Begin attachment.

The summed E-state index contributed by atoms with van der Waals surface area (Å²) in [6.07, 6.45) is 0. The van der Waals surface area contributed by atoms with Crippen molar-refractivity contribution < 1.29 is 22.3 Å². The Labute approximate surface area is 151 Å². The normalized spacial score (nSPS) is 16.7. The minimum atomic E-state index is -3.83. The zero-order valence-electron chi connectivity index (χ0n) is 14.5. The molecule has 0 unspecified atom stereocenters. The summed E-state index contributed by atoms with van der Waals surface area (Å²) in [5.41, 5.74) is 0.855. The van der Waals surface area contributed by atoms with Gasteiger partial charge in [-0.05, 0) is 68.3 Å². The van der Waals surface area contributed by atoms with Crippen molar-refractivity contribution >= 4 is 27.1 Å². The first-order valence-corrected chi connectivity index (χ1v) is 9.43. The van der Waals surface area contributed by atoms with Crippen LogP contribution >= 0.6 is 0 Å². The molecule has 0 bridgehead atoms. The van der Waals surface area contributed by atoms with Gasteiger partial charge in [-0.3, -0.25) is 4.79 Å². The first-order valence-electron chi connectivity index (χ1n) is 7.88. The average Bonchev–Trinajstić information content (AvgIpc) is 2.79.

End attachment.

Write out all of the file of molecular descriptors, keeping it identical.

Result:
The summed E-state index contributed by atoms with van der Waals surface area (Å²) in [6.07, 6.45) is 0. The van der Waals surface area contributed by atoms with Crippen molar-refractivity contribution < 1.29 is 22.3 Å². The Labute approximate surface area is 151 Å². The normalized spacial score (nSPS) is 16.7. The minimum atomic E-state index is -3.83. The zero-order valence-electron chi connectivity index (χ0n) is 14.5. The molecule has 0 unspecified atom stereocenters. The summed E-state index contributed by atoms with van der Waals surface area (Å²) in [5.41, 5.74) is 0.855. The van der Waals surface area contributed by atoms with Gasteiger partial charge in [-0.05, 0) is 68.3 Å². The van der Waals surface area contributed by atoms with Crippen molar-refractivity contribution >= 4 is 27.1 Å². The first-order valence-corrected chi connectivity index (χ1v) is 9.43. The van der Waals surface area contributed by atoms with Crippen LogP contribution >= 0.6 is 0 Å². The molecule has 0 bridgehead atoms. The van der Waals surface area contributed by atoms with Gasteiger partial charge in [-0.3, -0.25) is 4.79 Å². The first-order valence-electron chi connectivity index (χ1n) is 7.88. The average Bonchev–Trinajstić information content (AvgIpc) is 2.79.